Norman Van Aken's advice to aspiring chefs: read cookbooks

Chef Norman Van Aken is known as the founding father of New World Cuisine, a celebration of Latin, Caribbean, Asian, African, and American flavors. He is also credited with introducing the concept of "fusion" to the culinary world. His restaurant, Norman's, was nominated as a finalist for the James Beard Foundation's "Best Restaurant in America," and the chef has also been a James Beard Foundation semi-finalist for "Best Chef in America." So when Van Aken offers a suggestion to young cooks, they pay heed.  What is the chef's number one piece of advice to those aspiring to follow in his footsteps? Read cookbooks

Norman Van Aken

Van Aken thinks that young chefs spend too much time looking at screens instead of poring through cookbooks, and he thinks that's a shame. "They don't read. They barely read. They watch things," he said. "And I know that it's very tempting just to watch it on the tube or on the internet. And they don't sit down with a book and make notes in the book or make notes in a notebook next to the book." The chef offered his extensive cookbook library to his staff  as a resource but was dismayed that few of them took advantage of it.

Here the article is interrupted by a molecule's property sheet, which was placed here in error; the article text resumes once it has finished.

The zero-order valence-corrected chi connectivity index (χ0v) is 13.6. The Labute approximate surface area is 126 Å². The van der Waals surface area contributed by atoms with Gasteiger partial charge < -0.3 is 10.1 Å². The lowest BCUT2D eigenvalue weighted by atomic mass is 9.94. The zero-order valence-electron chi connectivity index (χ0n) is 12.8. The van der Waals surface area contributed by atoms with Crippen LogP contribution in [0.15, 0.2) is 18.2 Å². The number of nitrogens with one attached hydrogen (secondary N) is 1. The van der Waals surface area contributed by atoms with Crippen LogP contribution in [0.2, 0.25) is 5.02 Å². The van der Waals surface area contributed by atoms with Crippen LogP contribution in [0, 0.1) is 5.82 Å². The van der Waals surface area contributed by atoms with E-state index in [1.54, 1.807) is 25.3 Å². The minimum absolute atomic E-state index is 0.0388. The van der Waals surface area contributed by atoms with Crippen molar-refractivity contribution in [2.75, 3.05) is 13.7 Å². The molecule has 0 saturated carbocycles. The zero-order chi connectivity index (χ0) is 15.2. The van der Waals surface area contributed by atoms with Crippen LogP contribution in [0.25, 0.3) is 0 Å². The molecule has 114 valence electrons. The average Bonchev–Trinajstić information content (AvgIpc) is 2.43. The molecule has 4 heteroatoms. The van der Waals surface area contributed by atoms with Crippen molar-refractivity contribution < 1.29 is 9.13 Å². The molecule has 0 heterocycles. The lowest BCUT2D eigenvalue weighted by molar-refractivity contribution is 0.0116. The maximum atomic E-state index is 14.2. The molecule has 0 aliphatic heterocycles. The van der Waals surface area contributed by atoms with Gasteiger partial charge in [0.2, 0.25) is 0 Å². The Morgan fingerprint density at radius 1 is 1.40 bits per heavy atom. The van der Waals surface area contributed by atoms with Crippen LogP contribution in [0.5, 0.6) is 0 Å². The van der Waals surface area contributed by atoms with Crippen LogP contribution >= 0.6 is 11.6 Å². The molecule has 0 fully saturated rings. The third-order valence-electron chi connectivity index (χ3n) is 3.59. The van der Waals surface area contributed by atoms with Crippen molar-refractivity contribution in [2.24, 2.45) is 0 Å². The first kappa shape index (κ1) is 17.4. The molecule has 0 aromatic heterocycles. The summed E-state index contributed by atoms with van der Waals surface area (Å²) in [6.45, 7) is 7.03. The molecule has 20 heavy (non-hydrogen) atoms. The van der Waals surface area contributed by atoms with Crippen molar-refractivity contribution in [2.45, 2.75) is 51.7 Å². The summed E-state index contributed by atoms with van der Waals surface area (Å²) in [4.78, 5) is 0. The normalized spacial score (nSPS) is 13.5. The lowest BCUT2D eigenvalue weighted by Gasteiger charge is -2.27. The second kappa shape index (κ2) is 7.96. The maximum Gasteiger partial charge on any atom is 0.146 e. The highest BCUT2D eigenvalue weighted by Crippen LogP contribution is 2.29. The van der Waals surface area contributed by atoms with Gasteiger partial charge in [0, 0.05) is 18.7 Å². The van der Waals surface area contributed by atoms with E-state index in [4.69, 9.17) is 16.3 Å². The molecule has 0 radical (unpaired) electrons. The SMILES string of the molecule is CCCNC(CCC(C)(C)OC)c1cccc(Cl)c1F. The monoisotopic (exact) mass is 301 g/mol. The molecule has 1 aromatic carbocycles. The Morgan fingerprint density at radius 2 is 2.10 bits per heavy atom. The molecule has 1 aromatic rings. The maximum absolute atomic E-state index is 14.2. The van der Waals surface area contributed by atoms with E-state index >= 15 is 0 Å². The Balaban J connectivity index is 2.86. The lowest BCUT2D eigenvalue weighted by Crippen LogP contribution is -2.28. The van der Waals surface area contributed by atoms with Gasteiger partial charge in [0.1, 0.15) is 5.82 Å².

While he thinks there are good cooking programs on television (he appeared twice on Anthony Bourdain's shows), Van Aken thinks that most of the televised competitions are confusing to young chefs because they don't reflect the realities of cooking. He also believes that reading books is less distracting that reading an online article. "I think it's about not the constant interruption that comes across through the electronic methodology, which is that you could be reading about something, whether it's making a sauce or the historical aspects of a dish - and then your email comes in," he says. 

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